The Los Angeles Times’s Culture Monster blog tells a great story about artist Chris Burden’s delayed shipment of gold threatening his gallery opening. The gold is for a work but it was bought from Allen Stanford’s bank, hence the impounding that isleading to the delay. Not content, Mike Boehm goes further to speculate on the nature of Burden’s work, “One Ton, One Kilo.”
local art mavens are speculating that the “ton” part is a pickup truck — which would be in keeping with Burden’s long-running fascination with planes, trains and automobiles of various sorts, [ . . . ] The kilo, obviously, is the gold — and the “historical work” apparently refers to some sort of reconstruction or permutation of “Tower of Power,” Burden’s 1985 piece that debuted at the Wadsworth Atheneum in Hartford and was installed again in Vienna in 2002.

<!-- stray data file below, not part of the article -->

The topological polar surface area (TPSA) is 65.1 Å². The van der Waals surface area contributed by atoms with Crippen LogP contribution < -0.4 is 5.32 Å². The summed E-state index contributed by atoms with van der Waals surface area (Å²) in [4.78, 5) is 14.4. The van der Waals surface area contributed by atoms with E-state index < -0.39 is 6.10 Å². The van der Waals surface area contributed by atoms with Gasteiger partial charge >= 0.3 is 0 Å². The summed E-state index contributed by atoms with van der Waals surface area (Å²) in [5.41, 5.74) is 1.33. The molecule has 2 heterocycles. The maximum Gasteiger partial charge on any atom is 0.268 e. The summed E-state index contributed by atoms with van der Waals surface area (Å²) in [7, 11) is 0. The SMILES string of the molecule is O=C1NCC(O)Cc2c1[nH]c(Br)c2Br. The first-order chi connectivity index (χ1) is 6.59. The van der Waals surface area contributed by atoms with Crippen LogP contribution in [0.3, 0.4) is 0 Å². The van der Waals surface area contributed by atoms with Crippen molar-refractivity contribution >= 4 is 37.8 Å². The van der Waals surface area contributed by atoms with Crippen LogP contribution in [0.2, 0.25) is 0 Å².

“Tower of Power” was an ephemeral work — the gold in the original exhibition, worth $1 million at the time, was borrowed for the length of the show from a Rhode Island bank, at about 6% interest, according to a contemporaneous Wall Street Journal report. The “tower” — about 8 inches tall and 14 inches wide — sat on a 4-foot pedestal, encased in glass and surrounded by a dozen tiny matchstick men, the Journal reported, with most of them armed with sword-like pins and assuming “various poses of awe — bowing, praying, saluting.”
Gagosian Gallery and Chris Burden hit legal obstacle in launch of glittery show* (Culture Monster/Los Angeles Times)